Chevrolet to stop selling cars in India, focus on exports

Chevrolet to stop selling cars in India, focus on exports

General Motors said today it plans to stop selling all cars in India and shed its operations South Africa by the end of this year, a move that continues the automaker's retreat from parts of the world where its profits were lagging so it can focus on profitable regions.

In April, it had announced that it will stop production at its Halol facility.

Kazem also emphasised that the shift will not affect existing Chevrolet owners and dealers, saying, "We will support our affected customers, employees, dealers and suppliers".

"By shutting down operations in South Africa this will have a major impact not just on GM plants, but for companies along the value chain as well".

'As the industry continues to change, we are transforming our business, establishing GM as a more focused and disciplined company, ' said GM Chairman and CEO Mary Barra. However, struggling to make a turnaround in India, the company put on hold the plan and undertook a full review of its future product portfolio here.

The GEM vehicle architecture, which is being engineered as an emerging-market platform technology for markets such as China, Brazil, Mexico and India, was envisioned to help GM come up with more cost-competitive cars. The Talegaon plant has a production capacity of 130,000 vehicles a year.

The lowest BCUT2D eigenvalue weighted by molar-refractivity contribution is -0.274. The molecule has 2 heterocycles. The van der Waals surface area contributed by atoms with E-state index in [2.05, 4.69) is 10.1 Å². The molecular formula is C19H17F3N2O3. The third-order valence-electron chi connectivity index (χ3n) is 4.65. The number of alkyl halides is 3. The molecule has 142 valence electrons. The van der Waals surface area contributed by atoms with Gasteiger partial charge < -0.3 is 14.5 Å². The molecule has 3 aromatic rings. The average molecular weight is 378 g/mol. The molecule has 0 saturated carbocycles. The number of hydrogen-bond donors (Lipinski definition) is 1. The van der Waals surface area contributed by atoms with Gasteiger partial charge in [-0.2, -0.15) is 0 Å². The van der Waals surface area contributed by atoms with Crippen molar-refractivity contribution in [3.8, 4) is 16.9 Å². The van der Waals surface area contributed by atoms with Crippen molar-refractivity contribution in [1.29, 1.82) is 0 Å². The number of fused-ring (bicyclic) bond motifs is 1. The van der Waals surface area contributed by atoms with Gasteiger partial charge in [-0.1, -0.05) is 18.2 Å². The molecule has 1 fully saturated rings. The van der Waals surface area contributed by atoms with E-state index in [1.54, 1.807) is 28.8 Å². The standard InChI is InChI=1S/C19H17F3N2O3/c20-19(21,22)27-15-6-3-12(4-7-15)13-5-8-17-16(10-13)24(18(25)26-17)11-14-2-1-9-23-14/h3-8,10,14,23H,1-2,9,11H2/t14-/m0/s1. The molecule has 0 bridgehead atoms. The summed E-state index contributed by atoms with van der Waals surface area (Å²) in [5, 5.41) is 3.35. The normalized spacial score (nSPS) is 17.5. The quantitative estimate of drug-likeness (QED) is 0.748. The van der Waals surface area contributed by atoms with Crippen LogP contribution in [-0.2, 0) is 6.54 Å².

Isuzu already has a strong presence in the country, having started operations here over 44 years ago, and Haruyasu Tanishige, Senior Sales Executive Officer for Isuzu Motors, says the company remains committed to strengthening the local market.

In South Africa, GM said Isuzu will buy GM's plant in Struandale, its 30 percent shareholding in the Isuzu Truck South Africa joint venture and a GM distribution center.

The GM Technical Centre-India (GMTC-I) in Bengaluru performs global work for GM.

A second plant in the western state of Gujarat, where GM ceased manufacturing last month, will likely be sold to its Chinese partner SAIC Motor, which is bidding to enter the crowded but promising Indian market. Across affected markets, GM is working with employees, their union representatives and local authorities to provide transition support. GM will withdraw sales of the Chevrolet brand from the market. It sold around 10 million cars in 2016. Profits from China put that unit in the black, but the rest of those markets, including India, South Africa, the Middle East and several Asian countries, lost a combined? However, the U.S. auto major became majority partner by buying 43 per cent from SAIC in 2012.

So how did one of the world's largest carmakers fail to even moderately succeed in a booming auto market such as India?